14. May 7, 2010

### Dickfore

So, giving random formulas is a way to measure things now? I didn't know that.

Cool story bro. It seems you're doing it.

No, it is nothing like that. Why do you play with math? This is not Mathematics. This is Physics. A physical quantity is defined in one of two ways: operationally or analytically. Analytically means you connect it to already well defined physical quantities. However, in this way you can construct an arbitrary "physical quantity". To give an example, I define Dickfore's mass as:

$$M_{\textup{Dickfore}} = M_{p} \ln\left(\frac{E}{M_{p} c^{2}}\right),$$

where $M_{p}$ is some "fundamental constant" with the dimension of mass. You can "measure" Dickfore's mass if you know the "total energy" of the body E (let's not even ask how you can measure this). But, this ambiguity is redundant.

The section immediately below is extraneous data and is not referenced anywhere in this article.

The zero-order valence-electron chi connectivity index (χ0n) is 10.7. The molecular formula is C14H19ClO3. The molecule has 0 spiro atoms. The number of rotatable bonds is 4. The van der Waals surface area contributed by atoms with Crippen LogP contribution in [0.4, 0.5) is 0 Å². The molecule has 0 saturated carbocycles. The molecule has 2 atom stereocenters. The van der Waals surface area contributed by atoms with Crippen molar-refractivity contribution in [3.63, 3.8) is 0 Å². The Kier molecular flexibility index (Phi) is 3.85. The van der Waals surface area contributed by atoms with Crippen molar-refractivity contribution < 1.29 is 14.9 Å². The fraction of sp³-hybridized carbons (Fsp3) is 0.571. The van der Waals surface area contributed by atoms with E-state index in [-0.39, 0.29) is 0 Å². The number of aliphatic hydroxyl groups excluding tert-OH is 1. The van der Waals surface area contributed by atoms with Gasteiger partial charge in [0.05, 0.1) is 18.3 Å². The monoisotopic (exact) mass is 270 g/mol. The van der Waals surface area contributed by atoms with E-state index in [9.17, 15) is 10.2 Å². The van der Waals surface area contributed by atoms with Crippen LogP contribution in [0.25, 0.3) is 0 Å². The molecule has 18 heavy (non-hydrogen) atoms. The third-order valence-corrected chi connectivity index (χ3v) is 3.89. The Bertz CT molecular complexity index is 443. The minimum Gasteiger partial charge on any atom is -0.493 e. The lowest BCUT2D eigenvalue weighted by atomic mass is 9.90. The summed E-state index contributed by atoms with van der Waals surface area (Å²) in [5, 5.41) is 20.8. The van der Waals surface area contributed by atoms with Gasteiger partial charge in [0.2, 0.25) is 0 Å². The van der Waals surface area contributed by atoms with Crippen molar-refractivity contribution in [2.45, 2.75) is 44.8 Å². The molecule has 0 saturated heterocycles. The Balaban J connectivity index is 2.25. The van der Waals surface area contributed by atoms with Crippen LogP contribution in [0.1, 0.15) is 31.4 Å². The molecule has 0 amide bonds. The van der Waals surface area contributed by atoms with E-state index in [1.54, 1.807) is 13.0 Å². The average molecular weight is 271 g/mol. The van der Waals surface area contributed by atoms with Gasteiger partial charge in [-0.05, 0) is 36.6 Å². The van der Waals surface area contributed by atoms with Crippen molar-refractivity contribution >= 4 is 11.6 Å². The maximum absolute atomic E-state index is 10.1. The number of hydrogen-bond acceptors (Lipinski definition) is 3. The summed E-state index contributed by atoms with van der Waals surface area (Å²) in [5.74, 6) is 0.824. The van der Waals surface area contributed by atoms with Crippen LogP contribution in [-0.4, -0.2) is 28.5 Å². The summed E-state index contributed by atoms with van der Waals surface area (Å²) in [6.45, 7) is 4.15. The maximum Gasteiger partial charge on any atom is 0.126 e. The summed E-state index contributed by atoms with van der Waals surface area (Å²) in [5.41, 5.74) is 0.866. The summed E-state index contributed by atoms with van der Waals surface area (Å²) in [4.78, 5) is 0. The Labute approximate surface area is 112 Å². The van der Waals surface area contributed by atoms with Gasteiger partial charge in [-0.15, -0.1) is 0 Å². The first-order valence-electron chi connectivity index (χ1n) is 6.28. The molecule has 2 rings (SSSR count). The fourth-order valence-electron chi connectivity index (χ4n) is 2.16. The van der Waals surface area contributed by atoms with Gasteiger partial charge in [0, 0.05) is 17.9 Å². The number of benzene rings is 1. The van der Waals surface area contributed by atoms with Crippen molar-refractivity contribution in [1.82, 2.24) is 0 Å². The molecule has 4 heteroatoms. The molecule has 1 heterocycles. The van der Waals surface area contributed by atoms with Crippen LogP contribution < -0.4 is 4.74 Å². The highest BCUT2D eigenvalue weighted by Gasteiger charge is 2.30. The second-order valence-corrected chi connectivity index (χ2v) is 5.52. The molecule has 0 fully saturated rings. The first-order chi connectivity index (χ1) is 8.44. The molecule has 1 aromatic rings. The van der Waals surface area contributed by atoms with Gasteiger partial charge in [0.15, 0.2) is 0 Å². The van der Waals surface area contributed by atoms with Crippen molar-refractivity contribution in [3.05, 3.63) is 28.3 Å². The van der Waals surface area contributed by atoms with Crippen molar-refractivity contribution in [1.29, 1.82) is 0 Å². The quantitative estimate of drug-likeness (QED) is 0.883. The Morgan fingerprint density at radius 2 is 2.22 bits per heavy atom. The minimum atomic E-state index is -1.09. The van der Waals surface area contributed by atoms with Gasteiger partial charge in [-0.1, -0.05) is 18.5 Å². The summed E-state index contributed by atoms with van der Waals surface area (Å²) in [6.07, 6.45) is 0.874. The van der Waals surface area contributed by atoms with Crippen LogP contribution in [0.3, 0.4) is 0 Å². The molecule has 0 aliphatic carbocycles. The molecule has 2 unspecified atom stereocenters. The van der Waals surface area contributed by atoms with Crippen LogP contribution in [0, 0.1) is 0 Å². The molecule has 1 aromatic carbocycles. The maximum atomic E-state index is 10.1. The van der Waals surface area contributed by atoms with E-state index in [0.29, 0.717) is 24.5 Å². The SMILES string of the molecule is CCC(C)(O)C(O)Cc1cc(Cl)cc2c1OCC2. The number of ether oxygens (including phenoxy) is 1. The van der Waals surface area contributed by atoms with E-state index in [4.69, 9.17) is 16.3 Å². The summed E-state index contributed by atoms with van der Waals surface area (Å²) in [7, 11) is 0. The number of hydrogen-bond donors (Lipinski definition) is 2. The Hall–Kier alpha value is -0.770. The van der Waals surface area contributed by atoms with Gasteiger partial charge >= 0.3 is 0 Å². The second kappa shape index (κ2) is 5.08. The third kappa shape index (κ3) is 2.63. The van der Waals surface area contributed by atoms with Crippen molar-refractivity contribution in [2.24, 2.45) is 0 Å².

So, is your definition of relativistic mass.

15. May 7, 2010

### Al68

That proof does use an inertial reference frame. The object, not the reference frame used, is accelerating.

The "v" in the above proof refers to the velocity of the accelerated object relative to an inertial reference frame.

16. May 7, 2010

### Dmitry67

even the notion of 'relativistic mass' is obsolete,
most of the mass of proton and neutron is relativitic :)
as well as most of the mass of stars, planets etc

different observers dont agree on the rest mass of the body
if one looks at proton at whole, while another looks at it as bound system of quarks (and the third does not even know that it consists of quarks).